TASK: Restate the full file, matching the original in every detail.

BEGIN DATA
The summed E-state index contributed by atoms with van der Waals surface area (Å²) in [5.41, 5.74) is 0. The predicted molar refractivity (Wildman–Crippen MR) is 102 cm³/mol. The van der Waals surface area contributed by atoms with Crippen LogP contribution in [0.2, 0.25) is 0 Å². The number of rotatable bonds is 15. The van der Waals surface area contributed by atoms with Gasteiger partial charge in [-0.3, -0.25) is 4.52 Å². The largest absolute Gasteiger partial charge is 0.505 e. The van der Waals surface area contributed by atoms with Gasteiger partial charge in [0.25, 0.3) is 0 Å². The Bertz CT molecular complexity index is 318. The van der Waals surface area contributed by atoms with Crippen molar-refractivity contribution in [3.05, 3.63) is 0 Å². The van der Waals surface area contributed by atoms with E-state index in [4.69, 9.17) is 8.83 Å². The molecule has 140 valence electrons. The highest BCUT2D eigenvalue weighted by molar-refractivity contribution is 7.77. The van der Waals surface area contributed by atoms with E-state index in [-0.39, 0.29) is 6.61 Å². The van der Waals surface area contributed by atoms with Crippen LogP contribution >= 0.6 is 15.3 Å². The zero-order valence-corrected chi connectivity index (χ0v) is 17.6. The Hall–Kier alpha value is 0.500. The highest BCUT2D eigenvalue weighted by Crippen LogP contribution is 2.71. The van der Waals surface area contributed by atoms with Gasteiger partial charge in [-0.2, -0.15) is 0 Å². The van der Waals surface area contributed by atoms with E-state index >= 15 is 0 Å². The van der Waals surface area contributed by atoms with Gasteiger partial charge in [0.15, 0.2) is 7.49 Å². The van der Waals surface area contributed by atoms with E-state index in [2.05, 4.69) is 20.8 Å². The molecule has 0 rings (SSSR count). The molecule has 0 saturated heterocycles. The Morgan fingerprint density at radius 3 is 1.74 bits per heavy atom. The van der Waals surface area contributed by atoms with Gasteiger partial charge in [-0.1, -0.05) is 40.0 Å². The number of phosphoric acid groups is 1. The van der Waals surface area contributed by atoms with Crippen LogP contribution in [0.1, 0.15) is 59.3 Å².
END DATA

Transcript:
The summed E-state index contributed by atoms with van der Waals surface area (Å²) in [5.41, 5.74) is 0. The predicted molar refractivity (Wildman–Crippen MR) is 102 cm³/mol. The van der Waals surface area contributed by atoms with Crippen LogP contribution in [0.2, 0.25) is 0 Å². The number of rotatable bonds is 15. The van der Waals surface area contributed by atoms with Gasteiger partial charge in [-0.3, -0.25) is 4.52 Å². The largest absolute Gasteiger partial charge is 0.505 e. The van der Waals surface area contributed by atoms with Gasteiger partial charge in [0.25, 0.3) is 0 Å². The Bertz CT molecular complexity index is 318. The van der Waals surface area contributed by atoms with Crippen molar-refractivity contribution in [3.05, 3.63) is 0 Å². The van der Waals surface area contributed by atoms with E-state index in [4.69, 9.17) is 8.83 Å². The molecule has 140 valence electrons. The highest BCUT2D eigenvalue weighted by molar-refractivity contribution is 7.77. The van der Waals surface area contributed by atoms with E-state index in [-0.39, 0.29) is 6.61 Å². The van der Waals surface area contributed by atoms with Crippen LogP contribution >= 0.6 is 15.3 Å². The zero-order valence-corrected chi connectivity index (χ0v) is 17.6. The Hall–Kier alpha value is 0.500. The highest BCUT2D eigenvalue weighted by Crippen LogP contribution is 2.71. The van der Waals surface area contributed by atoms with Gasteiger partial charge in [-0.2, -0.15) is 0 Å². The van der Waals surface area contributed by atoms with E-state index >= 15 is 0 Å². The van der Waals surface area contributed by atoms with Gasteiger partial charge in [0.15, 0.2) is 7.49 Å². The van der Waals surface area contributed by atoms with E-state index in [2.05, 4.69) is 20.8 Å². The molecule has 0 rings (SSSR count). The molecule has 0 saturated heterocycles. The Morgan fingerprint density at radius 3 is 1.74 bits per heavy atom. The van der Waals surface area contributed by atoms with Gasteiger partial charge in [-0.1, -0.05) is 40.0 Å². The number of phosphoric acid groups is 1. The van der Waals surface area contributed by atoms with Crippen LogP contribution in [0.1, 0.15) is 59.3 Å².